The Pittsburgh Pirates are, despite themselves, not in an awful position at the season’s approximate half-way point. The awful slide that occupied most of their June happened because they purposefully built a bad rotation and thought they could sneak by on the strength of their bullpen, but had tragically misjudged both of those calculated risks. The rotation was awful (not just “bad”) and the foundation of the bullpen on a team with a bad rotation is built on the middle guys and not the back-end guys. In this case, the middle guys were Jared Hughes and Arquimedes Caminero; Hughes has been a relatively good reliever for the Pirates but has always been a bit too smoke and mirrors for my liking, and Caminero had a roller coaster of a season last year before finally settling in as a reliable reliever down the stretch.
The problems were all deepened when Gerrit Cole’s injury stacked on Ryan Vogelsong’s; Juan Nicasio had to remain in the rotation instead of moving to the bullpen, and Jameson Taillon was suddenly replacing an ace instead of a fifth starter. Cole’s injury wasn’t just an injury to one person, it was the wrong Jenga block to be pulled at the wrong time.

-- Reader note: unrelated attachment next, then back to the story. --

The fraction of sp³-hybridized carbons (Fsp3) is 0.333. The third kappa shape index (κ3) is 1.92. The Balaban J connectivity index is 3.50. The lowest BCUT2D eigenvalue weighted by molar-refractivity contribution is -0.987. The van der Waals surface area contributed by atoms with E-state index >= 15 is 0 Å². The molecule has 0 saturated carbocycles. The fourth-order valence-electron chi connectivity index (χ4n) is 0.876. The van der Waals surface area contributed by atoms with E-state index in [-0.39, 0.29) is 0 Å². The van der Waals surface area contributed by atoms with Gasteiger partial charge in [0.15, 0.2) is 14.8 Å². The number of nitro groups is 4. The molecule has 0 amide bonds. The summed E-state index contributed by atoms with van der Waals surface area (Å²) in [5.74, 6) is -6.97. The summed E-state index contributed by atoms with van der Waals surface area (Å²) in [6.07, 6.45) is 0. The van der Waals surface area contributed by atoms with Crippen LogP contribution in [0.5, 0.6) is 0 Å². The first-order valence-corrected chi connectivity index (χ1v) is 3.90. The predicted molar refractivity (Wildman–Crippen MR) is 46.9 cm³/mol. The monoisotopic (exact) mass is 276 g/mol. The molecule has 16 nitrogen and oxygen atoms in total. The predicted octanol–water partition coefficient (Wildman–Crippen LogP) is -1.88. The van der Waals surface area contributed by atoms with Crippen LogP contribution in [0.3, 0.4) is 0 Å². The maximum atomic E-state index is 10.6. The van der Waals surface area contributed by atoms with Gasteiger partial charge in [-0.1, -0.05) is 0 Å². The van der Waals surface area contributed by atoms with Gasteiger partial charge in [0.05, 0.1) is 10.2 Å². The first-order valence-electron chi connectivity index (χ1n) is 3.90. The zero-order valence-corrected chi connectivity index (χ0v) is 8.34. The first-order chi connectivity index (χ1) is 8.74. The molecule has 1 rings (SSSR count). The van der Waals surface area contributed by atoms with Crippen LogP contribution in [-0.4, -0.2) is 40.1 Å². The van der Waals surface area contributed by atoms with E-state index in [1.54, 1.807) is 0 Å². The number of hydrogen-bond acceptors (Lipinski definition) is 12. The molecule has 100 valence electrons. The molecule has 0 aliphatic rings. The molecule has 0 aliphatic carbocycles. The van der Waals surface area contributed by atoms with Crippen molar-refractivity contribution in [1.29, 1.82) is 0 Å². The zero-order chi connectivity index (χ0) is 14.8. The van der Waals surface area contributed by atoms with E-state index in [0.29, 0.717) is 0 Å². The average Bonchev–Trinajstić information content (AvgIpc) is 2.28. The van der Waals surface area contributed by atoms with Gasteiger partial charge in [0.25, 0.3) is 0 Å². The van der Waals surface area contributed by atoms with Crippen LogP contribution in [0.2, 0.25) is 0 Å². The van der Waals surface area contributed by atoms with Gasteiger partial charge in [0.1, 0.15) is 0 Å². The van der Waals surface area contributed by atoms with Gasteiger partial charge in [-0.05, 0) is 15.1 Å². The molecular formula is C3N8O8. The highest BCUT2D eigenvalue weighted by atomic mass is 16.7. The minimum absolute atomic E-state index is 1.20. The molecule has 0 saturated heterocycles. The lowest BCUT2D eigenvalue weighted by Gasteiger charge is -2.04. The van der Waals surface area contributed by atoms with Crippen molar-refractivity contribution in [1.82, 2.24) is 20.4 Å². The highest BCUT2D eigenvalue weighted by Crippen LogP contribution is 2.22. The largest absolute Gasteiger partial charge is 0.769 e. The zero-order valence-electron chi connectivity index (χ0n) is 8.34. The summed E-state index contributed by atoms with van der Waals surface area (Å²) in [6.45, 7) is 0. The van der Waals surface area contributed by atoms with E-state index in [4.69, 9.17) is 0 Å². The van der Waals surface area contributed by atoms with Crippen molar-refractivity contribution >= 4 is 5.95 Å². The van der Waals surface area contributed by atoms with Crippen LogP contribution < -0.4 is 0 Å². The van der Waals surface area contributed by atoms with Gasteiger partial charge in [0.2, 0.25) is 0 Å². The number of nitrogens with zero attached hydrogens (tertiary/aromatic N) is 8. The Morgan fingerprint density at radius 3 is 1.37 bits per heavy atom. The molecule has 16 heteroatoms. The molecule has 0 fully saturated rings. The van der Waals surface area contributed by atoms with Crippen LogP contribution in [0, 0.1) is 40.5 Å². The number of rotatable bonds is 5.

The Pirates have won seven of nine now, because the bullpen has turned a corner. AJ Schugel has emerged out of the Luebke/Lobstein/Scahill/Boscan/Rodon/Partch mess, Caminero used his convenient trip to the disabled list after nearly killing an Arizona Diamondback to emerge as a useful reliever, and Juan Nicasio has joined the group to round things out. Now they can cover two or three innings every night with the Feliz/Watson/Melancon trio, and they have Schugel, Caminero, and Nicasio to help them cover two more. The bullpen hasn’t allowed a run since June 24th, and it’s covered up a number of middling starts by Chad Kuhl, Jeff Locke, and Francisco Liriano in this latest run. The Pirates didn’t get a great start from anyone in Oakland and fell behind in every game, but the offense was able to work their way back every time because the bullpen held the line.
This is why the Pirates are in a pretty good place; they’re winning games, their bullpen finally looks like an asset, and they’re close to being able to add both Gerrit Cole and Francisco Cervelli back into the mix. Jameson Taillon has flashed a ton of potential, Chad Kuhl has looked capable enough that Liriano could make his own mystery disabled list trip once Cole comes back, and Tyler Glasnow is knocking at the door. Oh, and Andrew McCutchen is yet to hit. The problem, of course, is that they’re still in fifth place for a two-spot Wild Card race, chasing the Marlins, Dodgers, and Cardinals for the final spot.
That means that there’s still the lingering idea that the Pirates could sell at this coming trade deadline; Fernando Rodney’s trade last week kicked off a bunch of speculation about what relievers were going to move, and some writers and fans were already trying to line up where Neftali Feliz and Mark Melancon were going to land.